Numerous genetically modified (GM) traits are currently under development. Those currently being developed for corn include traits for drought tolerance, cold tolerance, and nitrogen use efficiency, among others. The value of these traits is random and sporadic, creating challenges in assessing its ex ante value. This study estimates the ex ante value of a GM trait in corn with random characteristics. A real option model is developed to capture risks and returns associated with the traits, and estimates are derived for drought tolerant corn. Base case results indicate a slight chance that the option value would be out-of-the-money during the discovery phase. In all other phases, the expected value is in-the-money. The results are highly sensitive with respect to trait efficiency and regarding assumptions of randomness in some of the other important variables, particularly trait values.
Key words: real options, risk premium, stochastic efficiency, trait valuation
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Genetically modified (GM) crops have had a dramatic impact on agriculture worldwide. Corn has benefited immensely from the introduction of GM traits, and many new traits are under development, including drought and cold tolerance and nitrogen-use efficiency (McMahon, 2011 ; Birger, 2011 a,b). While earlier GM traits had relatively ubiquitous applications, the value of these new traits is less clear because their usefulness depends on sporadic environmental conditions. For agbiotechnology firms, determining the value of future prospective traits is an important managerial decision. There is a high degree of uncertainty regarding many of the factors that determine trait valuation, including efficacy, regulatory approval, commercial acceptance, competing traits, and prices that can be charged for a trait. The high uncertainty of trait valuation means that the ex ante values of traits are also random.
This study estimates the ex ante value of GM corn traits with random valuations, in this case drought-tolerant (DT) corn. Trait development is considered research and development (R&D) and is interpreted as a real option. While there are many types of real options, here R&D is interpreted as a compound-call option. Given the risks and returns across traits, this interpretation is appropriate for determining the ex ante value for these GM traits.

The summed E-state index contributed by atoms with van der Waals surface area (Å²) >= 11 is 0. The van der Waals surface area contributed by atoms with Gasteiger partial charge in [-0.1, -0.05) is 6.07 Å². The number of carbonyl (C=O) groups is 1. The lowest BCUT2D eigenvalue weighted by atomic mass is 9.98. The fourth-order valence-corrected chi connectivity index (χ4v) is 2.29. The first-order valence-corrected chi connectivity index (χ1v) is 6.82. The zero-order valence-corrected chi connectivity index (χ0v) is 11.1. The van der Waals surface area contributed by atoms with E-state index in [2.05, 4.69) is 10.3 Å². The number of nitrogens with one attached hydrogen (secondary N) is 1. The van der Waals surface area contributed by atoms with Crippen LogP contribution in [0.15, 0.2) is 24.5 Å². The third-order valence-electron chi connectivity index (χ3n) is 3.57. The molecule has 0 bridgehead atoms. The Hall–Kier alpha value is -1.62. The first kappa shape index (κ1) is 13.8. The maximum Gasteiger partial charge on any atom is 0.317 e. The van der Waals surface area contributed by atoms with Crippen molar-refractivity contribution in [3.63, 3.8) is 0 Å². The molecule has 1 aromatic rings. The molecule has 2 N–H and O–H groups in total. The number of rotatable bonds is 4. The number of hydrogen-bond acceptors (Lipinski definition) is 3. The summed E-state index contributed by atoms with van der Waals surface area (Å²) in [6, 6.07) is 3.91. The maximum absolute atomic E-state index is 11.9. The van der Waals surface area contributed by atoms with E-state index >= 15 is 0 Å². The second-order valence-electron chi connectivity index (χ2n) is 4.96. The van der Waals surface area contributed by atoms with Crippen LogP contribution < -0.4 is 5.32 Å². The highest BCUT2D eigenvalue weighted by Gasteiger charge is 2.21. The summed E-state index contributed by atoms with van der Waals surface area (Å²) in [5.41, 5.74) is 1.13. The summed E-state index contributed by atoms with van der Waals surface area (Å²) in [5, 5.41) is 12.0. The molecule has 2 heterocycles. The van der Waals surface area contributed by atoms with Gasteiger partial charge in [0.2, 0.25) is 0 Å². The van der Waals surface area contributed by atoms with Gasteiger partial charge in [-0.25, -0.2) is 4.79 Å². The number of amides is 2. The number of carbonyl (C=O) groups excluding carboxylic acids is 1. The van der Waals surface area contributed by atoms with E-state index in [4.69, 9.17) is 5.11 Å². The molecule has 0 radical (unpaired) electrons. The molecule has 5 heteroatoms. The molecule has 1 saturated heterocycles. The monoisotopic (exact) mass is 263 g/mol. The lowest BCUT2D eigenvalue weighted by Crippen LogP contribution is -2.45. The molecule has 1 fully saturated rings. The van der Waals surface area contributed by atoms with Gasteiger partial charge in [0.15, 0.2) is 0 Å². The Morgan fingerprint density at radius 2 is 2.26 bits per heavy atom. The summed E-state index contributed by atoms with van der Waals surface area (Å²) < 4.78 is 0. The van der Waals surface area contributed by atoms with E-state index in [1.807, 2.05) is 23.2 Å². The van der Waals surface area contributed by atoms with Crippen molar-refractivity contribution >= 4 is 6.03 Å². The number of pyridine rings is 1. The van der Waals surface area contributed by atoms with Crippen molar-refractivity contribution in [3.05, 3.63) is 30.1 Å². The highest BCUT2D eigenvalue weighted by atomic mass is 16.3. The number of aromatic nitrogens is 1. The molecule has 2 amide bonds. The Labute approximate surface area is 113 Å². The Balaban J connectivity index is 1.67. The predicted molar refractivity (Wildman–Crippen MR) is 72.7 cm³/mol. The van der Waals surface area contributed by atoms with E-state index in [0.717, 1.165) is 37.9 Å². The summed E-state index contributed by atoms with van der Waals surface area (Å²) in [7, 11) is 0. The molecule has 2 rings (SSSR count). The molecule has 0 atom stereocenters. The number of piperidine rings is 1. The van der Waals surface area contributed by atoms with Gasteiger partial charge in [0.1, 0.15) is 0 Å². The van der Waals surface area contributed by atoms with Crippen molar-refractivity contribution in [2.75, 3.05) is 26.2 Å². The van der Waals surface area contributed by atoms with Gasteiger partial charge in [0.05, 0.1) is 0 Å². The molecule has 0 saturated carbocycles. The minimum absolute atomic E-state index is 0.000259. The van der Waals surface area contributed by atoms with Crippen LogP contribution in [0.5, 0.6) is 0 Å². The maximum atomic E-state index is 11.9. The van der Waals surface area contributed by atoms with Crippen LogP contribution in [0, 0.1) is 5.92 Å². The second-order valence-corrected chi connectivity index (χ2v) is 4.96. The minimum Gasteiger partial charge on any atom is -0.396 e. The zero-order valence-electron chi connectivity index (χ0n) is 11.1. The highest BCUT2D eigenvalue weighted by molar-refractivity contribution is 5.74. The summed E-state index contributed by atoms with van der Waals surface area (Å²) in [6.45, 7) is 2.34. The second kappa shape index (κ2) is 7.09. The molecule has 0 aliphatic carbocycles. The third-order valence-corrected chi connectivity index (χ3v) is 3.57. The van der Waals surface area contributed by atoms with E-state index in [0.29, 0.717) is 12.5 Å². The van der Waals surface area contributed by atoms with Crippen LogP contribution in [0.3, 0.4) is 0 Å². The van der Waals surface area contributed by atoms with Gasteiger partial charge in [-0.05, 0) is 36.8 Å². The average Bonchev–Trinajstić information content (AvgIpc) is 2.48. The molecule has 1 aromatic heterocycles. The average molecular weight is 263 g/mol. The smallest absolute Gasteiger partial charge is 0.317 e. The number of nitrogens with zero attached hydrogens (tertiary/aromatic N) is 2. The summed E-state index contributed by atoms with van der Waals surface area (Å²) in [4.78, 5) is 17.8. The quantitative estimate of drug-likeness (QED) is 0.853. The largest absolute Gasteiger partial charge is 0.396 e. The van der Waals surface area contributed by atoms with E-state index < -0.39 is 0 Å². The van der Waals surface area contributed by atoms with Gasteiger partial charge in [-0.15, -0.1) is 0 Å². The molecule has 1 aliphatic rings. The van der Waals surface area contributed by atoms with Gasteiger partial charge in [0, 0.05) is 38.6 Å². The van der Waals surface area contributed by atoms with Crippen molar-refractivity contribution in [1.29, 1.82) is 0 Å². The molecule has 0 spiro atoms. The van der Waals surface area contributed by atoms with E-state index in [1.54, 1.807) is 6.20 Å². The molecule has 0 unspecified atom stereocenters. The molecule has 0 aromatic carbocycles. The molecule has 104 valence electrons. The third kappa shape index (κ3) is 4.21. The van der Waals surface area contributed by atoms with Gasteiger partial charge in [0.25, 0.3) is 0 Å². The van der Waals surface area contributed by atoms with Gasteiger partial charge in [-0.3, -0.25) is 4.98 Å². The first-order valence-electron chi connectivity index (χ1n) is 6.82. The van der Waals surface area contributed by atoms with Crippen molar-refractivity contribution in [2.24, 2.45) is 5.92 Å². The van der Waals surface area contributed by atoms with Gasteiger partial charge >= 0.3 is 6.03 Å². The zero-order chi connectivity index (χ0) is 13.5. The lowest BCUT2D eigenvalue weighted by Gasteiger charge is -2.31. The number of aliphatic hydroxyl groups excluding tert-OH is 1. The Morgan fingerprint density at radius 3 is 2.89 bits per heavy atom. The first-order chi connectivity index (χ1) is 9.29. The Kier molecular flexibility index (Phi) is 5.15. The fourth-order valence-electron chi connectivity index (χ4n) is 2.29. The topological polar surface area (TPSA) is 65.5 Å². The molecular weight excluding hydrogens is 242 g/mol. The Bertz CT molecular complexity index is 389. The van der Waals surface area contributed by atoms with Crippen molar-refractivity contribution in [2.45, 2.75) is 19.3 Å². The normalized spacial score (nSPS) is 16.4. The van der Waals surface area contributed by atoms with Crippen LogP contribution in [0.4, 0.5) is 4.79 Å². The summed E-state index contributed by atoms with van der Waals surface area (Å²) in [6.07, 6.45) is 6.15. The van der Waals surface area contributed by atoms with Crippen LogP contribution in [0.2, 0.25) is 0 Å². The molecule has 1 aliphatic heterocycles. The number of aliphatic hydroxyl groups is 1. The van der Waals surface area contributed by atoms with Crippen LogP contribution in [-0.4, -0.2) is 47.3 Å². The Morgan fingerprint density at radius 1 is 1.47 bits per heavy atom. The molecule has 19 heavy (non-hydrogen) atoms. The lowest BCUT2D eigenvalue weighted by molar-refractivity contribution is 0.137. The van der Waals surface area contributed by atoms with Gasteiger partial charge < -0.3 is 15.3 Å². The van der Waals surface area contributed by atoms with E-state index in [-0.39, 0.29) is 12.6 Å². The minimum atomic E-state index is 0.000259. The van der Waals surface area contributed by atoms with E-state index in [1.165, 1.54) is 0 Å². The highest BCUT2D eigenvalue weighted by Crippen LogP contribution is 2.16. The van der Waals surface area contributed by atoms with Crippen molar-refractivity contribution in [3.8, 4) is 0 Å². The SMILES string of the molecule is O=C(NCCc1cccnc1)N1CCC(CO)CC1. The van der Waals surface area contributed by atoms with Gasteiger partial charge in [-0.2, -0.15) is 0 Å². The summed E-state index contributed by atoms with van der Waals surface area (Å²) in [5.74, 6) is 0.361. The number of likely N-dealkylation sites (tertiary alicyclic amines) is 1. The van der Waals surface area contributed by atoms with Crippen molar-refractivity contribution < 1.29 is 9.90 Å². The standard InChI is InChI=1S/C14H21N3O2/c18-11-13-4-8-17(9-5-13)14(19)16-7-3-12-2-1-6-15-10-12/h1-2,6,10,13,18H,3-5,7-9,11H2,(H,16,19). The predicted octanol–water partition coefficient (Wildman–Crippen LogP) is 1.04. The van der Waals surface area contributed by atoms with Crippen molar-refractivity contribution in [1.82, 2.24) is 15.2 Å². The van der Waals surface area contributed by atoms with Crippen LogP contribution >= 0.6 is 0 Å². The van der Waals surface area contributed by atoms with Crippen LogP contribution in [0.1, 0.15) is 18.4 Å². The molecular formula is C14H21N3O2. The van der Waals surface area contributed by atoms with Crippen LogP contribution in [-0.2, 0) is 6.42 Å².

The analysis estimates distributions for farm budgets with and without the trait, the value of which depends on drought probability and trait efficiency. We then determine the grower's value by estimating risk premiums for simulated budgets using stochastic efficiency with respect to a function (SERF). This grower's value is the basis for trait prices in the option model. A real-option model is used to estimate the trait's stochastic value at each stage of development. The study builds on earlier research using real options to evaluate R&D (e.g., Kolbe, Morris, and Teisberg, 1991; Luehrman, 1997; Lee and Paxson, 2001; Jensen and Warren, 2001; Seppä and Laamanen, 2001) and applications of real options to value post-development costs and benefits for GM traits in crops (e.g., Furtan, Gray, and Holzman, 2003; Carter, Berwald, and Loyns, 2005). This study contributes to the literature by using real options to value ex ante, firm-level management decisions, with random variables in a stochastic binomial specification.
Developing and marketing GM traits can be costly and time-intensive. Discovery, proof of concept, early and advanced product development, and regulatory phases can take ten to fifteen years to complete, and revenue from successful development can only be realized after regulatory approval. Estimating development costs is difficult because these are ultimately firm-level activities and information is generally not published. Goodman (2004) estimated that developing a GM trait costs $60 million and …